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Yamaha FB-01

Article from Sound On Sound, October 1986

Offering 240 FM sounds, with up to 8-voice polyphony, and control via MIDI mono mode, the FB-01 takes the crown as the cheapest expander on the market today. Martin Russ casts his vote.

Yamaha have finally woken up to the benefits MIDI's Mono Mode can bring in terms of flexibility to anyone working on a tight budget. Martin Russ reports.

Until recently Yamaha were not very well represented in the multi-timbral race. The DX21 could only generate two sounds at once and lots of people were very disappointed that the DX100 could only produce one sound at once, even via MIDI - I must admit that I too had been expecting more of a CZ-101/1000 lookalike. Even the CX5M, with its SFG-05 FM Generator upgrade, can only manage two sounds simultaneously (although I have seen demonstrations of prototype software from the DX Owner's Club which can have up to eight sounds at once, as well as four sound duophonic etc). But that is no longer the case...


If you were at the British Music Fair recently you may have seen a small, inoffensive little black box perched on a shelf in the Yamaha Village demo area, called the FB-01. This is Yamaha's answer to the requests for lots of FM sounds at once, and it looks like a winner! Not the catchiest of names, granted, but a very catchy unit, for inside that very small box is the capability for 8-note (last note priority) polyphony using one sound on either Omni or a single MIDI channel, right down to 8 different monophonic sounds on any 8 MIDI channels (MIDI Mode 4 at last!). And for those who are counting, that's twice as many sounds at once than you'll manage to squeeze out of a CZ-101!

Talking of CZ synths, I am sure that many people have tried using them as expanders to the currently in-vogue range of velocity-sensitive keyboards - not a very successful marriage is it? You seem to hear either just the CZ when you play quietly, and just the DX7 or whatever when you play loud. That's because the Casio CZ-101 synth is not velocity-sensitive. This is where Yamaha have certainly done their homework, for the FB-01 is not only velocity-sensitive for the FM parameters you would normally expect, like Operator Output Levels, but it also has a totally new parameter which lets you alter the Attack Rate of the Envelope Generators by changing the velocity - great for strings or flute type voices which have both slow, quiet attacks, and fast, loud attacks! The combination of the power of FM synthesis and velocity-sensitivity is one of the major reasons why the DX7 has been so popular, and this is now available on the best value-for-money package ever from Yamaha. If you were expecting a hefty price tag for this miracle of modern technology, you'd be wrong - the RRP is £299.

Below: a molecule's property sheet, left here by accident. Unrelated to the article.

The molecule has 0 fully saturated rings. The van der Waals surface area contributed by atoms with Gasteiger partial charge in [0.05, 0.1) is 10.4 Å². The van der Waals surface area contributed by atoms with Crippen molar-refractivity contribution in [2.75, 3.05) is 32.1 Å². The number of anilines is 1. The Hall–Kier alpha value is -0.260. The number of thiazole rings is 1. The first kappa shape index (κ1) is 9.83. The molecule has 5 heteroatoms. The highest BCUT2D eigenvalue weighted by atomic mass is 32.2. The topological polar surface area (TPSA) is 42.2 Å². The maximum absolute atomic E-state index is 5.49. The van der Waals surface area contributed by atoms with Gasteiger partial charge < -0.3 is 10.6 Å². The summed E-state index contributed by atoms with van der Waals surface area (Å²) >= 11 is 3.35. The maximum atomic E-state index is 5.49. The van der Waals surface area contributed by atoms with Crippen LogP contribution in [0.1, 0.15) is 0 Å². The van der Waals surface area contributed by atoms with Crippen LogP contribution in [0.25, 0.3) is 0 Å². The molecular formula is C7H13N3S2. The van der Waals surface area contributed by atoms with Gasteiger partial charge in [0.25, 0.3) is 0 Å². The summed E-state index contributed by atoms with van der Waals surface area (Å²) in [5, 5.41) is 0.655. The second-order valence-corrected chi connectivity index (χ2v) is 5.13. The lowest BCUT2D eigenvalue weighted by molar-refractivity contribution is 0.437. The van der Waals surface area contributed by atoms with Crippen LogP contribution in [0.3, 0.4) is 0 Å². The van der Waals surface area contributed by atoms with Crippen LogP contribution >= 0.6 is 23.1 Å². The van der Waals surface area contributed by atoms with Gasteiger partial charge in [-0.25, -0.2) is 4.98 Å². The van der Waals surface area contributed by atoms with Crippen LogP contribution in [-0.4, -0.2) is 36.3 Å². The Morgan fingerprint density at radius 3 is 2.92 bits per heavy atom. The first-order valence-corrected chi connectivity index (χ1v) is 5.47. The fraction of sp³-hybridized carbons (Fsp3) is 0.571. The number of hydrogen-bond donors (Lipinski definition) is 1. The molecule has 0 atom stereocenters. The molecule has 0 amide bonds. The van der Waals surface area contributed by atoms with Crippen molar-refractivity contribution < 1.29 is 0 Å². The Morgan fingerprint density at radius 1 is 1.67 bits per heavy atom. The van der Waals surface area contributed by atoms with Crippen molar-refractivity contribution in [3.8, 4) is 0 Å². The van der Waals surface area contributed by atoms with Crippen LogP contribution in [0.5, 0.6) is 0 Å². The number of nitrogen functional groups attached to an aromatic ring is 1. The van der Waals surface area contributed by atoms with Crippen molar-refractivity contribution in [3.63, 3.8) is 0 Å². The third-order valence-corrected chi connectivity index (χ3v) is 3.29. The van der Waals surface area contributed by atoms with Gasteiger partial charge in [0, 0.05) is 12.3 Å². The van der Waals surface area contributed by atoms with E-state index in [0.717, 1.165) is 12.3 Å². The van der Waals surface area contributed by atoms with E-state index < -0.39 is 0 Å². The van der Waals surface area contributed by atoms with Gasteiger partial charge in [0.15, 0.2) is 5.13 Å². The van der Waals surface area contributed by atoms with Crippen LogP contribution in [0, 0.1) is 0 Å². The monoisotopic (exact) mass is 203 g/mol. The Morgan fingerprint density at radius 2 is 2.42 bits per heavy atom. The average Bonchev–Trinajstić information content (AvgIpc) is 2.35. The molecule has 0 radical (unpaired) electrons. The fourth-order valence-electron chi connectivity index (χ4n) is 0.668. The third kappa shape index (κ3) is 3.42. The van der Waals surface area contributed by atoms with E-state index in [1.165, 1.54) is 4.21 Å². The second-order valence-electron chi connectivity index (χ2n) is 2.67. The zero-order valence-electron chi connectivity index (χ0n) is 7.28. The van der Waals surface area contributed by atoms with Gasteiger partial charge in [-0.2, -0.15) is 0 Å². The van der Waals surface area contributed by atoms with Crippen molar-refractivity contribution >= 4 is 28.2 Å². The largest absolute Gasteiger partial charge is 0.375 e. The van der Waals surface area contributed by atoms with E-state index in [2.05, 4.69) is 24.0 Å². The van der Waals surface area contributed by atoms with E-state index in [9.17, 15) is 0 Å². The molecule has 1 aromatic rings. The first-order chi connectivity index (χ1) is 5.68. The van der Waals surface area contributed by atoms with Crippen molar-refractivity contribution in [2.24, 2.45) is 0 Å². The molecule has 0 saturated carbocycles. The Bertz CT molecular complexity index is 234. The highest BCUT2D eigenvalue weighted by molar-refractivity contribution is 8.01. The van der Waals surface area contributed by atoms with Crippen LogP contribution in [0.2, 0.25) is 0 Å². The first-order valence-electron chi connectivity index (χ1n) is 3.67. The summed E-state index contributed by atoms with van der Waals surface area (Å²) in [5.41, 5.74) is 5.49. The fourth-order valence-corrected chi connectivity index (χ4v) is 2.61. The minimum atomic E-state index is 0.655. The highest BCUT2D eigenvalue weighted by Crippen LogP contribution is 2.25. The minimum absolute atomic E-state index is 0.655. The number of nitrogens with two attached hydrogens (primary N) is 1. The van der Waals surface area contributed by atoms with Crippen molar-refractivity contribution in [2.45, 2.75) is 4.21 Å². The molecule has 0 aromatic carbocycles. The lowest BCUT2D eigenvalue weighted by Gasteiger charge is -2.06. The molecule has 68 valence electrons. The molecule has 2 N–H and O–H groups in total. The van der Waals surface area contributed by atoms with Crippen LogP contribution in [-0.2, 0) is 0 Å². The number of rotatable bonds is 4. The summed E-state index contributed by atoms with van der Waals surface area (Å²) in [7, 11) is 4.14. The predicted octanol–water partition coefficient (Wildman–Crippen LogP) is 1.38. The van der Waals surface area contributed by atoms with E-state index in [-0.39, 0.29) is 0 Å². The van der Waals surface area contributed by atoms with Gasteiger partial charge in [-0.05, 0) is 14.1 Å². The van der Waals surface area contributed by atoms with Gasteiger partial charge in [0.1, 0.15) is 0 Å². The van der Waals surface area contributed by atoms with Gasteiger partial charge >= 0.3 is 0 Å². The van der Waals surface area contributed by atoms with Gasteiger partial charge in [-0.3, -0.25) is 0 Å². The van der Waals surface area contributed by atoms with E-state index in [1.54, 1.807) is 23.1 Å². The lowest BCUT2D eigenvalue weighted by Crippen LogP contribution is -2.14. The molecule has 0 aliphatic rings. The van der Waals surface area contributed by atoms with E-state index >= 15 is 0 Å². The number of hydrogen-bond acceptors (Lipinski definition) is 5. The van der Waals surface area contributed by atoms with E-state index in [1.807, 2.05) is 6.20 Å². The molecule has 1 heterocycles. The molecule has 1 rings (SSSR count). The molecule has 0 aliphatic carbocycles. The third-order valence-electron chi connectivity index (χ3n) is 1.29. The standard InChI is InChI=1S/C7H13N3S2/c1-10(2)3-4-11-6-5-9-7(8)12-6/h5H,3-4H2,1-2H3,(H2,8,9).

Technically, the FB-01 is very similar to Yamaha's SFG-05 FM Expander for the CX5M computer, but with added internal preset sounds as well as a controlling computer and user-definable configurations (of which more in a minute). The FM sound generation is of the 4 Operator, 64 Algorithm type as found in the DX100/DX27 etc, although remember that by selecting two sounds together you then have an 8 Operator, 64 Algorithm type which is more complex than the DX7's 6 Operators and more like the latest of Yamaha's FM sound generators.

There are 240 preset sounds in the FB-01, most of which should be very familiar to users of the DX100 or DX27, arranged in 5 banks of 48 voices. There are also 96 RAM voice memories for storage of your own voices, arranged in two banks of 48. Unfortunately, editing the FB-01's voices cannot be done from a DX100 or DX27 because of that extra velocity-sensitive envelope feature mentioned earlier, but you can use a CX5M and the FB-01 voicing program. I expect that the usual computer/MIDI interface suppliers will quickly produce FB-01 editing packages to satisfy demand as the FB-01 does seem ideally suited to use with computer-based sequencers. Yamaha can also supply a rack-mounting kit which holds two FB-01s - a sort of budget TX-816 rack! You can even configure two FB-01s for 16-note polyphony as well as quite a few other unusual stereo effects.